The basement of her Annandale home is like an ER, maternity ward and summer camp for bats. Past the refrigerator -- and its sign saying "BEER, BATS & BUGS" -- is a screened area for mature bats she uses in educational presentations at Montgomery County's Locust Grove Nature Center at Cabin John Regional Park, where she is employed as a naturalist.

"Because my ear is trained to hear it, I can hear them when they're talking to each other," Sturges said. "It's like a clicking. But when they're arguing, you can hear them two rooms away. It's a high-pitched screech."

When the birthing season was in full swing in June, Sturges was particularly busy. Especially when the temperature climbs, pups are sometimes jostled loose from their mothers' crowded roosts. They fall to the ground, are unable to climb back and become easy pickings for such predators as cats.

Other pups are brought to her by people who find her through Bat World or the Wildlife Rescue League. Every five hours, she must feed them milk with a syringe.

Some never recover and must be euthanized. Those that survive and learn to fly will go back to the wild. Others become performers in her educational presentations.

Cages hold the pups -- some no bigger than a thumb -- that she nurses until their release. Nearby, a small tub seethes with mealworms, which she buys 10,000 at a time.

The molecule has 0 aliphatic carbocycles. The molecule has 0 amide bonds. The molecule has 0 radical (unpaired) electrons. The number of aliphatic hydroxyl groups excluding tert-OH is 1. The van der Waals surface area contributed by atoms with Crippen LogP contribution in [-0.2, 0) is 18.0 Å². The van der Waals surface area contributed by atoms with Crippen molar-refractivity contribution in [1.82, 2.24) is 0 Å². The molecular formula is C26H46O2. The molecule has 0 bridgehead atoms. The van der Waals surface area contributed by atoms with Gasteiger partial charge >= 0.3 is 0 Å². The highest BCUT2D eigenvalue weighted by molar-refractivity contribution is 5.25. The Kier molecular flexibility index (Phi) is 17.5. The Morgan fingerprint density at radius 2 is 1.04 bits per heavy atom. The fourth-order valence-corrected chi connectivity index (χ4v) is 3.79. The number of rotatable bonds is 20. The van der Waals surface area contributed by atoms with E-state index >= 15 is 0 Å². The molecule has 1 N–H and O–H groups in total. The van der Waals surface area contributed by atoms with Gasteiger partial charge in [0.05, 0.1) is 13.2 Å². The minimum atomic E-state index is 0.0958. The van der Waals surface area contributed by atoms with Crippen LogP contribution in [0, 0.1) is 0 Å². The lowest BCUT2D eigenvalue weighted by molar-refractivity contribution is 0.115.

Out back is the flight cage, built by her husband, Richard, a Naval architect. It is essentially a screened gazebo with the eerie glow of black lights to attract insects. A visitor peering through the screens can see a bat circling around as if being whirled at the end of a string.

Someone might be creeped out, if he wasn't also a little charmed, especially when Sturges looks in on a new arrival: a pup someone found clinging to a lawn chair.

Cupped in the palm of her gloved hand, it looks -- being generous here -- disgusting. The head, vaguely triangular, has little plummy splotches on each side where the eyes are still shut. The skin, stretched over the bones like a busted tent, is faintly pink. The entire pup is about as big as a quarter and resembles a wad of chewed bubble gum -- except that it is moving. It crawls across Sturges's palm, pulling itself along with the thumbs of its wings, opening its mouth in big gulps.

"He's trying to nurse on me," she says.

Flipping the pup onto its back, she shows why it can't really be hungry. A tiny white pouch, visible through the translucent skin, is proof that its belly is still full of milk.

As a girl, on camping trips with her parents or in the garden of her parents' home in Silver Spring, Sturges showed a fondness for snakes and lizards.

Now, bats -- real and symbolic -- fill her world. A twig wreath of bats hangs from her door knocker. On her ears are silver earrings of fruit bats in upside-down repose. Out in the driveway sits her bat mobile: a Toyota Scion -- black, naturally -- with "BAT RESQ" on the license plate.

Sturges said it was hard at first to keep her emotional distance from the rescue bats, wanting to keep some as pets. She still becomes fond of some pups, but she never forgets that they belong in the wild.

And so, recently, Sturges, her wheat-colored hair bunched up around a miner's light, stood in inky darkness preparing to say bon voyage to a few friends.

One of the bats skittered around and around her gloved hand. Then it fluttered its ragged black wings and was gone.

"It's just like this little shadow takes off, and you never see them again," she said.